Food Chain Transport
Human exposure via the food chain is often divided into crops and livestock. Livestock is exposed directly by the same routes as humans and via "crops" or feed. For Alaska, I would add a third category, subsistence, which include fish and game. Many lower-48 risk assessments consider "fish," as you've noted, but the implication is that the fish is recreational, thus easily avoided or minimized. The difference, in my usage, between subsistence and livestock is that the livestock are exposed under a situation where the exposure could be measure and/or controlled. Subsistence fish and game are exposed under a situation where the exposure is often difficult to measure.
Crop contamination: Soil route vs. water route
The RISC program or similar can compute contaminant concentration in ground or surface water by methods that we have discussed. Plants and soil at sites distant from the source of contamination might become contaminated by direct deposition of contaminant via the atmosphere. Either wet deposition via rain or dry deposition via dust. Soil may also be contaminated via water used for irrigation. Once soil is contaminated, the plants may become contaminated by uptake through the roots.
The rate of addition of the contaminant to the system we are observing will vary with time. Some contamination will leave via "natural attenuation." Various computer programs are available to model this process.
|Parameters (might have several)|
|Air to soil transfer|
|Soil to vegetation|
|Air to vegetation|
Similar to the exposure factors for human, one can compute the concentration in flesh, CF, or milk, CM, from the concentration in the vegetation the animal grazes on CVeg as:
CF = CVeg*uptake*FF
Where uptake is how much the cow eats per day and FF is a factor you look up in a table. The FF is a steady state parameter and is based upon the kinetic parameters of absorption, metabolism and excretion of the contaminant by the animal. A similar factor FM is available for transfer to milk.
Subsistence animals, fish
As fish are exposed to a constant concentration of contaminant in water, the concentration of the contaminant in their flesh rises from background up to some maximum. That concentration represent the balance of the rate the fish metabolize the contaminant versus the rate at which it is absorbed. At that steady state, the bioconcentration factor KB is defined as:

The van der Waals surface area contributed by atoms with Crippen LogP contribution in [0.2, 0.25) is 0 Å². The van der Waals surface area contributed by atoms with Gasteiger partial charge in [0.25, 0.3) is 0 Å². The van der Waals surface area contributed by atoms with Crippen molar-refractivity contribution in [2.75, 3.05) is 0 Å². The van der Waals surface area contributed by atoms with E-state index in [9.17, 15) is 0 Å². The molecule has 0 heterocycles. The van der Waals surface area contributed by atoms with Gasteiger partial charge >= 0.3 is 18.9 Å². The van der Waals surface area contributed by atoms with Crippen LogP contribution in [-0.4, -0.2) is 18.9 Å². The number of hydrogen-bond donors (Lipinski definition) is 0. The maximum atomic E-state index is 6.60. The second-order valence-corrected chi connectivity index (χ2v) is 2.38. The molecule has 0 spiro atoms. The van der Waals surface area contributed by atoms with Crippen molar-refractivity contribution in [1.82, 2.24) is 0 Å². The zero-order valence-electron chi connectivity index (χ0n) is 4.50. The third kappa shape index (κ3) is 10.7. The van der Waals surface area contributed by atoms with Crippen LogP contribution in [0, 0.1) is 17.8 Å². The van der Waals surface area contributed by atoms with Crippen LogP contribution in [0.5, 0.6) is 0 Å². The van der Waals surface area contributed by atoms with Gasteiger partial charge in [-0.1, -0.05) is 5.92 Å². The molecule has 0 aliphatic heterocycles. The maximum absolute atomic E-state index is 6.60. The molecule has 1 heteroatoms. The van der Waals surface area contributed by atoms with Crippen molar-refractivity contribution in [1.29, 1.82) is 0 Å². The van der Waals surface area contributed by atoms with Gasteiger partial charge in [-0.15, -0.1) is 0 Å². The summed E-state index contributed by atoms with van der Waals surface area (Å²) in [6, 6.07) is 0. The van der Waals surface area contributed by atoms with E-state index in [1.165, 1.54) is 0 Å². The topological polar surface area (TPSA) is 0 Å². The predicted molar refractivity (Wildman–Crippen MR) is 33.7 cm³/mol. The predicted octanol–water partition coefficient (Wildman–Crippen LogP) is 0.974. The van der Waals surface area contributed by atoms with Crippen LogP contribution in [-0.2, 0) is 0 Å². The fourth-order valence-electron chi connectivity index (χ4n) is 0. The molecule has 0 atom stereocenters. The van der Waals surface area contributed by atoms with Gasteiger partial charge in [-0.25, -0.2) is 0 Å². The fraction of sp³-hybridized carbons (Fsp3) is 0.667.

Where CB is the concentration in the fish body and CW is the concentration in water.
There is a relation between the bioconcentration factor and the octanol-water partition coefficient.
log KB = log KOW - 1.32
Which is supposed to work for log KOW greater than 5 or 6. I suspect it is a good estimate. Note we are talking about "fish," macro-organisms. All vertebrate species have elaborate enzyme systems that metabolize many contaminant chemicals ("depurate," a word I never use, means the same as "eliminate" which is the sum of "metabolize" and "excrete" but is little broader and is common in environmental toxicology.) Many microorganisms also have enzyme systems, but most are different than those in vertebrate. Presumably the absorption of the contaminant by the microorganisms and elimination of the contaminate by microorganisms is in steady state and, after these organisms are filtered out of the test water, we are looking at the concentration of contaminant in the filtered water, which we then compare to that in fish. Since the bioconcentration factor is empirically derived, the uptake of contaminant is both by absorption directly from the water and via ingestion of these microorganisms. Here are some bioconcentration factors for fish:
Bioconcentration factor, KB , for fish
Some contaminants are poorly eliminated. Many of the chlorinated solvents and pesticides are in this category. PCB's as a group (remember there are many PCB congeners) are certainly in this category. Therefore as contaminated plants and animals from lower trophic levels are consumed by predators, the concentration of PCB's in the higher trophic levels increases. Some real numbers from the Great Lakes in 1990:
|Concentration of PCBs. Biomagnified in the Aquatic Food Chain of the Great Lakes|
|Rainbow Smelt||1.04 ppm|
|Lake Trout||4.83 ppm|
|Herring Gull Eggs||124 ppm|
End of unit on food chain transport.
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